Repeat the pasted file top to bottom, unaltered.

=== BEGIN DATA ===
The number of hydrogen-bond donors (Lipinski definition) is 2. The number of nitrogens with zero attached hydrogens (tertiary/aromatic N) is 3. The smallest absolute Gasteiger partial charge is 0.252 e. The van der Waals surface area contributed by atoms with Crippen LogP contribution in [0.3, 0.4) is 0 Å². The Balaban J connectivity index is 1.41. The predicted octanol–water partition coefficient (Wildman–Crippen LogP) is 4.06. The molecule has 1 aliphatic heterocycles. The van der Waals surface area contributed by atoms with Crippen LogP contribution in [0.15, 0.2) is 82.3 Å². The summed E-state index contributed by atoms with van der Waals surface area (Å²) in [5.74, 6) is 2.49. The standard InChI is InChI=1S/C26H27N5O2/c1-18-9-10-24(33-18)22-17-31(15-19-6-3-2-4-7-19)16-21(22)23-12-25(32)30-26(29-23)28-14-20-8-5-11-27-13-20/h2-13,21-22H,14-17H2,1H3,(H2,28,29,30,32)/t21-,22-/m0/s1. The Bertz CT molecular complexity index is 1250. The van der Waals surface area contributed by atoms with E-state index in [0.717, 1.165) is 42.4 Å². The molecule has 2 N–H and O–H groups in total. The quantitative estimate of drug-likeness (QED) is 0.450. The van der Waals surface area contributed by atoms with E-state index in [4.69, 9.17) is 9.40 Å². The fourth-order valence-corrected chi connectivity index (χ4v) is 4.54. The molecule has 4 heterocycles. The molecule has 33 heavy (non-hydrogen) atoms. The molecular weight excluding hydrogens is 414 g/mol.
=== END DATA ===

The number of hydrogen-bond donors (Lipinski definition) is 2. The number of nitrogens with zero attached hydrogens (tertiary/aromatic N) is 3. The smallest absolute Gasteiger partial charge is 0.252 e. The van der Waals surface area contributed by atoms with Crippen LogP contribution in [0.3, 0.4) is 0 Å². The Balaban J connectivity index is 1.41. The predicted octanol–water partition coefficient (Wildman–Crippen LogP) is 4.06. The molecule has 1 aliphatic heterocycles. The van der Waals surface area contributed by atoms with Crippen LogP contribution in [0.15, 0.2) is 82.3 Å². The summed E-state index contributed by atoms with van der Waals surface area (Å²) in [5.74, 6) is 2.49. The standard InChI is InChI=1S/C26H27N5O2/c1-18-9-10-24(33-18)22-17-31(15-19-6-3-2-4-7-19)16-21(22)23-12-25(32)30-26(29-23)28-14-20-8-5-11-27-13-20/h2-13,21-22H,14-17H2,1H3,(H2,28,29,30,32)/t21-,22-/m0/s1. The Bertz CT molecular complexity index is 1250. The van der Waals surface area contributed by atoms with E-state index in [0.717, 1.165) is 42.4 Å². The molecule has 2 N–H and O–H groups in total. The quantitative estimate of drug-likeness (QED) is 0.450. The van der Waals surface area contributed by atoms with E-state index in [4.69, 9.17) is 9.40 Å². The fourth-order valence-corrected chi connectivity index (χ4v) is 4.54. The molecule has 4 heterocycles. The molecule has 33 heavy (non-hydrogen) atoms. The molecular weight excluding hydrogens is 414 g/mol.